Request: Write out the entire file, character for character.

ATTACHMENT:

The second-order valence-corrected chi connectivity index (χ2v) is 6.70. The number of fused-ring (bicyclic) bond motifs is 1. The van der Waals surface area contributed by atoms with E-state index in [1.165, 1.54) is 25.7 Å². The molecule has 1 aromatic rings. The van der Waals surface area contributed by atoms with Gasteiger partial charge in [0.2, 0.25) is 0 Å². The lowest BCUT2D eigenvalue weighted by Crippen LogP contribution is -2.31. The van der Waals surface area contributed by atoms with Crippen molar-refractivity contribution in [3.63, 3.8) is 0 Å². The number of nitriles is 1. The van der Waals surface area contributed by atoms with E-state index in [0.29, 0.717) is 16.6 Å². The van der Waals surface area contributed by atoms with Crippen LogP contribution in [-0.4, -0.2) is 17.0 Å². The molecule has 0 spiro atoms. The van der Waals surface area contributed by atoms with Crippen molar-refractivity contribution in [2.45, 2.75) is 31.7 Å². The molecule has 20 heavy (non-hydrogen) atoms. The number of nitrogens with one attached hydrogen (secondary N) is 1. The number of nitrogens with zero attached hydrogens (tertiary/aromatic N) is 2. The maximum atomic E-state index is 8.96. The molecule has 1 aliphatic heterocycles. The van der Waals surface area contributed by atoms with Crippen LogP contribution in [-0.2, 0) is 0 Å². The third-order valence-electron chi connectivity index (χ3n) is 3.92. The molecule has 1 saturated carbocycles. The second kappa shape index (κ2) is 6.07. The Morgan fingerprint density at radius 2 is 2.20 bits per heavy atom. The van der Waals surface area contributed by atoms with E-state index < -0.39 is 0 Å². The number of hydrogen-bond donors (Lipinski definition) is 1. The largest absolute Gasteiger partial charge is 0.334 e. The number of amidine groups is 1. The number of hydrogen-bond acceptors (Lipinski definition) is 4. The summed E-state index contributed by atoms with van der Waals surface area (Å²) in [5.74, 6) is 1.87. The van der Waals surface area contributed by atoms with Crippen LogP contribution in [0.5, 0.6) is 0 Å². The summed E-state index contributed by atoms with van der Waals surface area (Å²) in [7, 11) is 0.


The second-order valence-corrected chi connectivity index (χ2v) is 6.70. The number of fused-ring (bicyclic) bond motifs is 1. The van der Waals surface area contributed by atoms with E-state index in [1.165, 1.54) is 25.7 Å². The molecule has 1 aromatic rings. The van der Waals surface area contributed by atoms with Gasteiger partial charge in [0.2, 0.25) is 0 Å². The lowest BCUT2D eigenvalue weighted by Crippen LogP contribution is -2.31. The van der Waals surface area contributed by atoms with Crippen molar-refractivity contribution in [3.63, 3.8) is 0 Å². The number of nitriles is 1. The van der Waals surface area contributed by atoms with E-state index in [0.29, 0.717) is 16.6 Å². The van der Waals surface area contributed by atoms with Crippen LogP contribution in [-0.4, -0.2) is 17.0 Å². The molecule has 0 spiro atoms. The van der Waals surface area contributed by atoms with Crippen molar-refractivity contribution in [2.45, 2.75) is 31.7 Å². The molecule has 20 heavy (non-hydrogen) atoms. The number of nitrogens with one attached hydrogen (secondary N) is 1. The number of nitrogens with zero attached hydrogens (tertiary/aromatic N) is 2. The maximum atomic E-state index is 8.96. The molecule has 1 aliphatic heterocycles. The van der Waals surface area contributed by atoms with Crippen LogP contribution in [-0.2, 0) is 0 Å². The third-order valence-electron chi connectivity index (χ3n) is 3.92. The molecule has 1 saturated carbocycles. The second kappa shape index (κ2) is 6.07. The Morgan fingerprint density at radius 2 is 2.20 bits per heavy atom. The van der Waals surface area contributed by atoms with E-state index < -0.39 is 0 Å². The number of hydrogen-bond donors (Lipinski definition) is 1. The largest absolute Gasteiger partial charge is 0.334 e. The number of amidine groups is 1. The number of hydrogen-bond acceptors (Lipinski definition) is 4. The summed E-state index contributed by atoms with van der Waals surface area (Å²) in [5.74, 6) is 1.87. The van der Waals surface area contributed by atoms with Crippen LogP contribution in [0.5, 0.6) is 0 Å². The summed E-state index contributed by atoms with van der Waals surface area (Å²) in [7, 11) is 0.